This is one of my favorite species of birds. This seemingly dull grey bird is really anything but dull, what it lacks in color it makes up for in its song. That’s why I love the catbird as much as I do. Catbirds are most often heard rather than seen, and even when many people hear it, they aren’t able to identify it. While I have been doing this blog, I have mentioned several times how much enjoyment I get while fly-fishing and listening to a catbird singing in the brush along the river as I fish.
Most songbirds sing “pop tunes”, they sing the same short song over and over, as passed down through the generations. Not the grey catbird, they sit hidden in the brush and compose “symphonies” as they go, using bits and pieces of other bird’s songs, add their own vocalizations, weaving them altogether as they sing for hours.
Here’s a blurb from Wikipedia about catbirds:
“This species is named for its cat-like call. Like many members of the Mimidae (most famously mockingbirds), it also mimics the songs of other birds, as well as those of Hylidae (tree frogs), and even mechanical sounds. Because of its well-developed songbird syrinx, it is able to make two sounds at the same time. The alarm call resembles the quiet calls of a male mallard.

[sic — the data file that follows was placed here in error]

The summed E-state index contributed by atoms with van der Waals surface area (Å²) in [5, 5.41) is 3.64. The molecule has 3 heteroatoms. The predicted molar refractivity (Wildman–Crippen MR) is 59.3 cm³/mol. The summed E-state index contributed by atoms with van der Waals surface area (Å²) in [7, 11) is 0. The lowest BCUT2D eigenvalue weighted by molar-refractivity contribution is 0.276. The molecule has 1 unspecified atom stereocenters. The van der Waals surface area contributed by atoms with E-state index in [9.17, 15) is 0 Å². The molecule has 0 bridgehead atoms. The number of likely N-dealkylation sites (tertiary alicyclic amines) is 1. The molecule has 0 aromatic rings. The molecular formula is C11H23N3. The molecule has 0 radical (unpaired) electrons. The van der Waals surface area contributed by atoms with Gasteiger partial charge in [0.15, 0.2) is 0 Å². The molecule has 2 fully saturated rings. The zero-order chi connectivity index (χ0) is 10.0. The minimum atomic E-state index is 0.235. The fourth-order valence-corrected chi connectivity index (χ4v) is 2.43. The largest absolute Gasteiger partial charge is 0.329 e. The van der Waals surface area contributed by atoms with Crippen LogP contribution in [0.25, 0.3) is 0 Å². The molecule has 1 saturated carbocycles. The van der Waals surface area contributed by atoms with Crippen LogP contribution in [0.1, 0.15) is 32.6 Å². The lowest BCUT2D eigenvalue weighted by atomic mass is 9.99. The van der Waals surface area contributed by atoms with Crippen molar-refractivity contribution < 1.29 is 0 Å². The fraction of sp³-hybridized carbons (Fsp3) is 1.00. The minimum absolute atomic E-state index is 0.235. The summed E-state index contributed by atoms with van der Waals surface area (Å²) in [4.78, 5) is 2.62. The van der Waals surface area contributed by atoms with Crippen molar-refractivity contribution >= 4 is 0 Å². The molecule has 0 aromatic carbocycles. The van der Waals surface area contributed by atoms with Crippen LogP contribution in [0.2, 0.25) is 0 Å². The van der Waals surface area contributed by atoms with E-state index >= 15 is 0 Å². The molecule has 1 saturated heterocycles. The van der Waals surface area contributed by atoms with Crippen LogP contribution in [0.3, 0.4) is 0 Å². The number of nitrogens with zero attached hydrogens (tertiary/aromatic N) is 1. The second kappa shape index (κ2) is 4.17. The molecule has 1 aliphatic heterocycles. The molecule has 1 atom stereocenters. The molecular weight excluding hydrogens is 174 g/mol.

A Gray Catbird’s song is easily distinguished from that of the Northern Mockingbird (Mimus polyglottos) or Brown Thrasher (Toxostoma rufum) because the mockingbird repeats its phrases or “strophes” 3 to 4 times, the thrasher usually twice, but the catbird sings most phrases only once. The catbird’s song is usually described as more raspy and less musical than that of a mockingbird.
In contrast to the many songbirds that choose a prominent perch from which to sing, the catbird often elects to sing from inside a bush or small tree, where it is obscured from view by the foliage.”
That last paragraph can be taken as a clue as to how difficult it can be to get a good photo of a catbird, they are shy birds that prefer to remain hidden from view. I find that most of the time, I have to “go in after them”, that is, get right into the thick brush that is their preferred habitat. That often means that they are seen in deep shade, making photographing them even more difficult.
Enough excuses, here’s a few photos, since I went on at length about the catbird’s singing, it is only fitting that I begin with a photo of one in song.
I see you!
From the inside looking out.
And to wrap this up (for now) a shot of a curious catbird poking its head out of the leaves to see who was silly enough to enter its tangled world.
This is number two in my photo life list, only 348 to go!
That’s it for this one, thanks for stopping by!